Stucco made with Portland cement was an exterior finish of choice for many houses built in the 1920s. (Stucco prior to 1900 normally was lime-based.) The cementitious material could be tinted various colors, and given a textured finish that might be smooth or coarse depending on the aggregate in the mix: sand, pebbles, or mica. Stucco typically is applied over wood lath or metal mesh, although the substrate might be masonry.

Despite its durability, even Portland-cement stucco can deteriorate. Spalling, bulging, and cracks need to be addressed to maintain the integrity of a stuccoed exterior. Before beginning a patching project, watch the weather. Overcast (not rainy) days are your friend. Too much sun, or harsh weather, may prevent the mortar from curing correctly. For further protection from the elements, consider covering patched areas with a tarp.

Stucco Types

Because of its durability, fire resistance, and low-maintenance qualities, stucco has long been used as an exterior finish, starting with the Romans and continuing to this day. Two types commonly found on American old houses are lime stucco and Portland-cement stucco. The two are not interchangeable. Lime stucco, flexible and less prone to cracking, is composed of sand, water, and slaked lime as well as an aggregate for texture. Portland cement is a mixture of cement, sand, water, and slaked lime, with the addition of an aggregrate. It, too, is durable and versatile, but hardens more than lime stucco and can be brittle.

For either type of stucco, the texture of the finish coat may come from mix-ins including sand, mica, or pebbles. (Lime stucco often includes animal hair.) The best matches for your original stucco will come from local sources; check local quarries for sand and small pebbles that may blend in. Do test patches until you get a match. Stucco may be painted, but also may be tinted before it is applied.

When repairing stucco, use the type that matches the original. To determine which it is, mix one part muriatic acid with 10 parts water in a lidded glass or plastic, acid-resistant jar, and drop a chip of the stucco into it. Close the lid tightly and shake. Lime stucco dissolves in acid, Portland cement does not. Caution: When working with muriatic acid, wear gloves, goggles, and protective clothing. Work outdoors because of the fumes. Pour the acid into the water, never the reverse.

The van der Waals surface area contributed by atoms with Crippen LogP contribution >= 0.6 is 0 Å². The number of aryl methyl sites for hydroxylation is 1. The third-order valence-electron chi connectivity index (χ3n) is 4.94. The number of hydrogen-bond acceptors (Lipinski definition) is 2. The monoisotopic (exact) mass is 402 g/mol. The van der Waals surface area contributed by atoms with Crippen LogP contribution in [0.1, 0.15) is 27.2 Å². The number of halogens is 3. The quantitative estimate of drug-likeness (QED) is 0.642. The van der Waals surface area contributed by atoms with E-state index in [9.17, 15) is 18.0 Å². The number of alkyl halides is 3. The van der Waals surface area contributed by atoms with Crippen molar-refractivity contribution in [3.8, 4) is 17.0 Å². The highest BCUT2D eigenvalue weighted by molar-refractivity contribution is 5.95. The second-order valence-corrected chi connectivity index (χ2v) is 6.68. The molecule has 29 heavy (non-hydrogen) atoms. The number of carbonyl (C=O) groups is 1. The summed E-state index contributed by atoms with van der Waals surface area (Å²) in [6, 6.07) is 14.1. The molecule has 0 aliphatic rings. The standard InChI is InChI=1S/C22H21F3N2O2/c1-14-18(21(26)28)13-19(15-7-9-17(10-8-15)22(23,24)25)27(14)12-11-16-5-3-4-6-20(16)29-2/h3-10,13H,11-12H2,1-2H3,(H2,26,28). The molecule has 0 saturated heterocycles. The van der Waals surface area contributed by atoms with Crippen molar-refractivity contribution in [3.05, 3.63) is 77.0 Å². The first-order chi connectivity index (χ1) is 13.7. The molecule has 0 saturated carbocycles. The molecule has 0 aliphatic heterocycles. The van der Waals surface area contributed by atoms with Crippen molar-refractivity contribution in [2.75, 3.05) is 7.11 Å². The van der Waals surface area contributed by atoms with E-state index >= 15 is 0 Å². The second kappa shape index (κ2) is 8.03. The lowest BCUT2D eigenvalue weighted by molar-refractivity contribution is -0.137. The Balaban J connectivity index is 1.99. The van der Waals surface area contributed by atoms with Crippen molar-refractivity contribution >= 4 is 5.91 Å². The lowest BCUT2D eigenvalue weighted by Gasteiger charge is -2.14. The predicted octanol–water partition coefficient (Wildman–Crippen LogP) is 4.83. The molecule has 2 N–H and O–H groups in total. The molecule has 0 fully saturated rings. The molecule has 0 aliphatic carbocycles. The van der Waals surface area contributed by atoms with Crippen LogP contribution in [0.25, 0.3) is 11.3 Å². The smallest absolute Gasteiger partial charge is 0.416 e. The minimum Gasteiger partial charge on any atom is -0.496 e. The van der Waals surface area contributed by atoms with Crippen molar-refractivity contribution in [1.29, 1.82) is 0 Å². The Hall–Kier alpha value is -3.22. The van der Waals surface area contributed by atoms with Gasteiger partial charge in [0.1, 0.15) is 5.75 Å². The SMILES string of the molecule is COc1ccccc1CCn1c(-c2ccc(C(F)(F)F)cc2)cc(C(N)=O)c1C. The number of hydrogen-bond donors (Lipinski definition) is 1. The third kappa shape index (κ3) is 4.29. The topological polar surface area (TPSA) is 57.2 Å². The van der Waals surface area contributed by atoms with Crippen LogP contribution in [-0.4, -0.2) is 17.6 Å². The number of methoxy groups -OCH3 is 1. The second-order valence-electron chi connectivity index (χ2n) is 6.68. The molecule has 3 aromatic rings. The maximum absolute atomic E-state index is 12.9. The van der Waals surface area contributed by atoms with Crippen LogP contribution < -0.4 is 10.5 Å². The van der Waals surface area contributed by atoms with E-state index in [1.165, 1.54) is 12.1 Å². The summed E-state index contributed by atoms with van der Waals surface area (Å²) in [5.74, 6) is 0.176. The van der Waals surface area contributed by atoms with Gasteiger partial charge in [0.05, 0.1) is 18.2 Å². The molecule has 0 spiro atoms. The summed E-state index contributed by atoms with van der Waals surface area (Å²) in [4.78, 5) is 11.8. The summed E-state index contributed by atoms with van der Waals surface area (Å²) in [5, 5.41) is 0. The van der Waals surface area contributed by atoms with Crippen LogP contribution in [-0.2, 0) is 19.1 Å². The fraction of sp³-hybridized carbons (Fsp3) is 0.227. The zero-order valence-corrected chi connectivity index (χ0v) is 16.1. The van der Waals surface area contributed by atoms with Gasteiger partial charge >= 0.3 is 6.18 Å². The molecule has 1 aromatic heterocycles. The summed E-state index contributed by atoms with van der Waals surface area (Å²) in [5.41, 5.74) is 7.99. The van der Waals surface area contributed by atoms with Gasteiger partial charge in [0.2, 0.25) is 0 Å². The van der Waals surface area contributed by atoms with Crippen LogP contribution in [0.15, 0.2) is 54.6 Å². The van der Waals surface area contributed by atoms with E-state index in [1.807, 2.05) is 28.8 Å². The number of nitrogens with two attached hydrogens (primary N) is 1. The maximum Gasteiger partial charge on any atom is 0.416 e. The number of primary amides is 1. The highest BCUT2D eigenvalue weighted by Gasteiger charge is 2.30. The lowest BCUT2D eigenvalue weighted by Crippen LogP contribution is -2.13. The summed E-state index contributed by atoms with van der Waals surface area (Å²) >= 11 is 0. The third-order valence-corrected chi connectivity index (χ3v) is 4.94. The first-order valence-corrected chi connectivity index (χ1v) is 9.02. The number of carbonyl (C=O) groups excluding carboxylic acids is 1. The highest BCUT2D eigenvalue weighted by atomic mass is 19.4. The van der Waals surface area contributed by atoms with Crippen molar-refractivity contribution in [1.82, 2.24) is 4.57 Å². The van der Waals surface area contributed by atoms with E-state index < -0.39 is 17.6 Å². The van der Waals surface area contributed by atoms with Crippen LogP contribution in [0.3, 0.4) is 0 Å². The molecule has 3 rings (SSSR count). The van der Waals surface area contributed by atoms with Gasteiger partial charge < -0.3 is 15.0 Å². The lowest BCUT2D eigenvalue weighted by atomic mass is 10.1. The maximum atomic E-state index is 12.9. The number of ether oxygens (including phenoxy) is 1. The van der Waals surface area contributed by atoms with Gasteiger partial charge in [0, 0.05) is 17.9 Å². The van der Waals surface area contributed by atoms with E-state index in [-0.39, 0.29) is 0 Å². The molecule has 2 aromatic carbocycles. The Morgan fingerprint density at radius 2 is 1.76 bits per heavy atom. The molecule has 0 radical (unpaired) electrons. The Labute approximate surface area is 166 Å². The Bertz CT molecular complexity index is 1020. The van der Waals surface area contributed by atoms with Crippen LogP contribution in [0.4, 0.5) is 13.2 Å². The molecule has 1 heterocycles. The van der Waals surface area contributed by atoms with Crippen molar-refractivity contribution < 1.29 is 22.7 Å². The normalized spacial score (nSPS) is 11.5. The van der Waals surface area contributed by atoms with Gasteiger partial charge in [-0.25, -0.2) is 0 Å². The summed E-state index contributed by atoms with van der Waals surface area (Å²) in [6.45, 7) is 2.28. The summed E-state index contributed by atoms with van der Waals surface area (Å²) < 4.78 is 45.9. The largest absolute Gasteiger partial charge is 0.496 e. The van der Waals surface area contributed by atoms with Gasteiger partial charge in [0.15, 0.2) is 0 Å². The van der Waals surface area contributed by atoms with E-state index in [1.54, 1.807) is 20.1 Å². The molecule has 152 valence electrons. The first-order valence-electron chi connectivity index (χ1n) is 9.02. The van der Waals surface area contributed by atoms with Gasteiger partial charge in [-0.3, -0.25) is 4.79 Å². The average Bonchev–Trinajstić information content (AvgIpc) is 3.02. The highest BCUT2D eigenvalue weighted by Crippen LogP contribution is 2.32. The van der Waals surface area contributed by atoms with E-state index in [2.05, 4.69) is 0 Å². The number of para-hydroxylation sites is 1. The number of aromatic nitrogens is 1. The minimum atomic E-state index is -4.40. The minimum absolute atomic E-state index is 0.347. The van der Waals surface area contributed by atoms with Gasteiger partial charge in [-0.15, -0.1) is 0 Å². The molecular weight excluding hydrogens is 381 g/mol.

What causes stucco damage

Water causes most stucco failures. Improper mixing of mortar, bad installation, house settlement, and weather also contribute. Unchecked water dripping where it shouldn’t will cause stucco to delaminate, creating bulges and cracks. Wood lath rots and warps; metal lath corrodes.

Sources of water include rain from overflowing gutters or backsplash, wicking from the ground, leaky plumbing, and vapor migration from inside the house. Find the solution: Repair gutters, drip edges, and flashing; add a vapor barrier; fix leaky plumbing; mitigate the capillary action of groundwater.

Settling is the most common cause of cracks; poor initial installation and seismic activity are others. Investigate to find the reason for cracks that grow or change direction. For foundation problems, a professional assessment may be needed. For hairline or stable cracks, proceed with the repair.

Cracked Brick and Stucco Repair from CDP Stucco

CDP Stucco has repaired cracked stucco for homeowners throughout Florida. If you are unsure if the cracks indicate foundation failure, a representative from CDP Stucco can provide an inspection to give you back peace of mind.

Contact us today for an inspection of your cracked stucco repair! If you are interested in Stucco Installation or Stucco Repair, call the experts at CDP Stucco now at 850-259-2283